Stanford scientist to unveil 50-state plan to transform US to renewable energy

Stanford Professor Mark Jacobson and his colleagues recently developed detailed plans totransform the energy infrastructure of New York, California and Washington states from fossil fuelsto 100 percent renewable resources by 2050. On Feb. 15, Jacobson will present a new roadmap torenewable energy for all 50 states at the annual meeting of the American Association for theAdvancement of Science (AAAS) in Chicago.

The online interactive roadmap is tailored to maximize the resource potential of each state.Hovering a cursor over California, for example, reveals that the Golden State can meet virtually allof its power demands (transportation, electricity, heating, etc.) in 2050 by switching to a cleantechnology portfolio that is 55 percent solar, 35 percent wind (on- and offshore), 5 percentgeothermal and 4 percent hydroelectric.

"The new roadmap is designed to provide each state a first step toward a renewable future,"said Jacobson, a professor of civil and environmental engineering at Stanford. "It provides all ofthe basic information, such as how many wind turbines and solar panels would be needed to power eachstate, how much land area would be required, what would be the cost and cost savings, how many jobswould be created, how much pollution-related mortality and global-warming emissions would beavoided."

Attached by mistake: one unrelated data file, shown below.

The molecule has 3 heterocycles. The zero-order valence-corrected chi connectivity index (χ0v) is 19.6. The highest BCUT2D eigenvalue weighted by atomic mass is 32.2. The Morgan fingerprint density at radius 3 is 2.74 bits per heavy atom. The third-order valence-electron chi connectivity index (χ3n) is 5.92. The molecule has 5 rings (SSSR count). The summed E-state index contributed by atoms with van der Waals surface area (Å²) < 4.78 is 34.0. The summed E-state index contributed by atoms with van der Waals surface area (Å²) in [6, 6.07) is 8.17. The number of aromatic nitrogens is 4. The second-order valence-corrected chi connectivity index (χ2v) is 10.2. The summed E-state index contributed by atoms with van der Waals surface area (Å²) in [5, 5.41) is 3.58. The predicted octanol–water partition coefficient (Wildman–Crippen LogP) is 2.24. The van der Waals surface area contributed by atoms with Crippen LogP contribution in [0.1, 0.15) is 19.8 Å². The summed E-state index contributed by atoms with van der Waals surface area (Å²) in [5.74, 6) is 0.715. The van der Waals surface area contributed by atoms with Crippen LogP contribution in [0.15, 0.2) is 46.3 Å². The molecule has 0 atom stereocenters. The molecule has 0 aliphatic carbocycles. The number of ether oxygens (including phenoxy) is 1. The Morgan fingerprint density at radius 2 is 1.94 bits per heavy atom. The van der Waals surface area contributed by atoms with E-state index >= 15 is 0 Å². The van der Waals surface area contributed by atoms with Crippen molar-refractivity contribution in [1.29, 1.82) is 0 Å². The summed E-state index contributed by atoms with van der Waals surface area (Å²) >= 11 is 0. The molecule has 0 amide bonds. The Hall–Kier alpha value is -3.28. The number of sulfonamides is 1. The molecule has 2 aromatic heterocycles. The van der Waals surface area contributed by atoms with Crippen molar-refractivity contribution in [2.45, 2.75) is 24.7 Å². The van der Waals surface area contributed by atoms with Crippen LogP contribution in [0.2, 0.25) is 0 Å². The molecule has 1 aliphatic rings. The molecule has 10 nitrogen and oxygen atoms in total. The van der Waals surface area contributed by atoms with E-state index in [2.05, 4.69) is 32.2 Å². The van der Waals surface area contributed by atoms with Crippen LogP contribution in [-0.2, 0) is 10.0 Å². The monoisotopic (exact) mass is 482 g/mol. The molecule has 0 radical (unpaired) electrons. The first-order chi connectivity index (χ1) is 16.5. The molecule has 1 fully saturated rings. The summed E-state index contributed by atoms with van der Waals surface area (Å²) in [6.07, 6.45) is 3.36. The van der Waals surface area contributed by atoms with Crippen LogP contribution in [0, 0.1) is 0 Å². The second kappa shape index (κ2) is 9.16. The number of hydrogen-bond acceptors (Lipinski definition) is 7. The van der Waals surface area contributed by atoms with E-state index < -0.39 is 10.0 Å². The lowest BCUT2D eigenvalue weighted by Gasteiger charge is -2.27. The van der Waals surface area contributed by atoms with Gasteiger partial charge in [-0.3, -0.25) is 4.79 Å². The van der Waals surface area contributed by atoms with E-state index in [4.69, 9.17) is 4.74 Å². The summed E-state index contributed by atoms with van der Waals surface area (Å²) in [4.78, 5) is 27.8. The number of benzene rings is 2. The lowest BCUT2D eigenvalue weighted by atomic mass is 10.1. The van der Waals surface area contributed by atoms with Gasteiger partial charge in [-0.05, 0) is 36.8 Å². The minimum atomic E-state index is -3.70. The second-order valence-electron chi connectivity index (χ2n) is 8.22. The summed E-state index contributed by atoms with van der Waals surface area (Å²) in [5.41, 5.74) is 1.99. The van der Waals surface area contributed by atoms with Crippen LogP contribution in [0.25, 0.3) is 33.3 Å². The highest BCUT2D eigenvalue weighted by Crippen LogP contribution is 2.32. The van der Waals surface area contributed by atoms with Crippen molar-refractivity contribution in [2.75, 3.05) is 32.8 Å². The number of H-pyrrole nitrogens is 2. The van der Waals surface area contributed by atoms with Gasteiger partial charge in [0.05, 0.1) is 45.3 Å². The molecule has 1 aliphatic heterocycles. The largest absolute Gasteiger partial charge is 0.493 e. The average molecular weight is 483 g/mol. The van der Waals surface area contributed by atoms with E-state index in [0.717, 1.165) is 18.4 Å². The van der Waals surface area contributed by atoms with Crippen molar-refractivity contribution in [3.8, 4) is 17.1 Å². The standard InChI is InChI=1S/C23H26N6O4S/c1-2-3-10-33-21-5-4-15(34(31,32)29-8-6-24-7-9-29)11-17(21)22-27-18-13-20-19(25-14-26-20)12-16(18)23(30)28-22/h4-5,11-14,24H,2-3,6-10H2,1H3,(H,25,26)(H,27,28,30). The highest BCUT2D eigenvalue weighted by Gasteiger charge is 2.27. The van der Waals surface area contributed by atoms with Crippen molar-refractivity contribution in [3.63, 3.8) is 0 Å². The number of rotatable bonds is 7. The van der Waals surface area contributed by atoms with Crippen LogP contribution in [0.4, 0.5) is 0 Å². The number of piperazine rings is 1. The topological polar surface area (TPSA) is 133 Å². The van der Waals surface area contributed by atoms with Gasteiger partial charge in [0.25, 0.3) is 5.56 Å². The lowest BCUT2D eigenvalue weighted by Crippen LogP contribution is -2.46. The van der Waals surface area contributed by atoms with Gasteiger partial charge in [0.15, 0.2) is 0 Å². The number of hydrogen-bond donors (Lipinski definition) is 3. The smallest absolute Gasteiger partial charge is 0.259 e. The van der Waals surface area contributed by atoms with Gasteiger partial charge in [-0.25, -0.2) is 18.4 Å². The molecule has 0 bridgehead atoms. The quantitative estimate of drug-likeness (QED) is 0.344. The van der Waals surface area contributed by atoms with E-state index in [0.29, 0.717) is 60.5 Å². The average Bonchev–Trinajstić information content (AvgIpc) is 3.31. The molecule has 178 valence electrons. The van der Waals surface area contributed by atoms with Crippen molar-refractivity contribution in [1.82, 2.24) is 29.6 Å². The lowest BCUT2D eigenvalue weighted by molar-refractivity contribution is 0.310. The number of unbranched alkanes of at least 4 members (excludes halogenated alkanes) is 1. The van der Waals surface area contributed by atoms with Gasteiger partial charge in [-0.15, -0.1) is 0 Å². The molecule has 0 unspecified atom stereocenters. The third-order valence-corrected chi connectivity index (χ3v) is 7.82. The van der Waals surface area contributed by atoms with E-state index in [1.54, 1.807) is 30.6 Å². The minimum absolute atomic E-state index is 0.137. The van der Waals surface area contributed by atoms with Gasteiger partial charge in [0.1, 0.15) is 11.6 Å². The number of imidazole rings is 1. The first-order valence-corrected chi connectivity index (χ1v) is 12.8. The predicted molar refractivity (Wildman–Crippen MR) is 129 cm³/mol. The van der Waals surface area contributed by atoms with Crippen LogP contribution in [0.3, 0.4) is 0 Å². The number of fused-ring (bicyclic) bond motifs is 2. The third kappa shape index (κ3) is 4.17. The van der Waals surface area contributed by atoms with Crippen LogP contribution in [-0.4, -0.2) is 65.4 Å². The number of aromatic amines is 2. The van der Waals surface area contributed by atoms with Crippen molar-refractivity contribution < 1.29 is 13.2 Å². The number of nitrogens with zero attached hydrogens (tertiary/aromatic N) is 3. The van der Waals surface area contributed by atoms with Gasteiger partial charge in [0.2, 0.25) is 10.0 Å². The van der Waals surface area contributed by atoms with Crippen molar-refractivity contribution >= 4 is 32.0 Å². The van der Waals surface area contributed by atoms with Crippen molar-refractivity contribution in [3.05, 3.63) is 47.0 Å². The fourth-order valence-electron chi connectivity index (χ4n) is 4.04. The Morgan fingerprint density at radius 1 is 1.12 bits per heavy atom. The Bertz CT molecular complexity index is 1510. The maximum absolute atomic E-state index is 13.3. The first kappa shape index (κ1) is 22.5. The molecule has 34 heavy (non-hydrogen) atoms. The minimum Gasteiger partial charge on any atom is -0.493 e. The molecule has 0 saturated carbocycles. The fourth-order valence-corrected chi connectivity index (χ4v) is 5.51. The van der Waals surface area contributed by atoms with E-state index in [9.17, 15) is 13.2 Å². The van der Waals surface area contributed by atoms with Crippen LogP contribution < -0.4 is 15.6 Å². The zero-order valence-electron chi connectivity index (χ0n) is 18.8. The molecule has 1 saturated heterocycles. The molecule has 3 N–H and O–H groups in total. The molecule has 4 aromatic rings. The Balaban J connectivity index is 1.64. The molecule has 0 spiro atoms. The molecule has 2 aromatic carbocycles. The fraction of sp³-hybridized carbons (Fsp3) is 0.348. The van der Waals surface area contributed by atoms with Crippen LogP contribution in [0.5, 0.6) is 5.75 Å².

The 50-state roadmap will be launched this week on the website of The Solutions Project, anational outreach effort led by Jacobson, actor Mark Ruffalo (co-star of The Avengers), filmdirector Josh Fox and others to raise public awareness about switching to clean energy producedentirely by wind, water and sunlight. Also on Feb. 15, Solutions Project member Leilani Munter, aprofessional racecar driver, will publicize the 50-state plan at a Daytona National Speedway racingevent in Daytona, Fla., in which she will be participating.

"Global warming, air pollution and energy insecurity are three of the most significantproblems facing the world today, said Jacobson, a senior fellow at the Stanford Woods Institute forthe Environment and Precourt Institute for Energy. "Unfortunately, scientific results are oftenglossed over. The Solutions Project was born with the vision of combining science with business,policy, and public outreach through social media and cultural leaders – often artists andentertainers who can get the information out – to study and simultaneously address these globalchallenges."

Source: Stanford University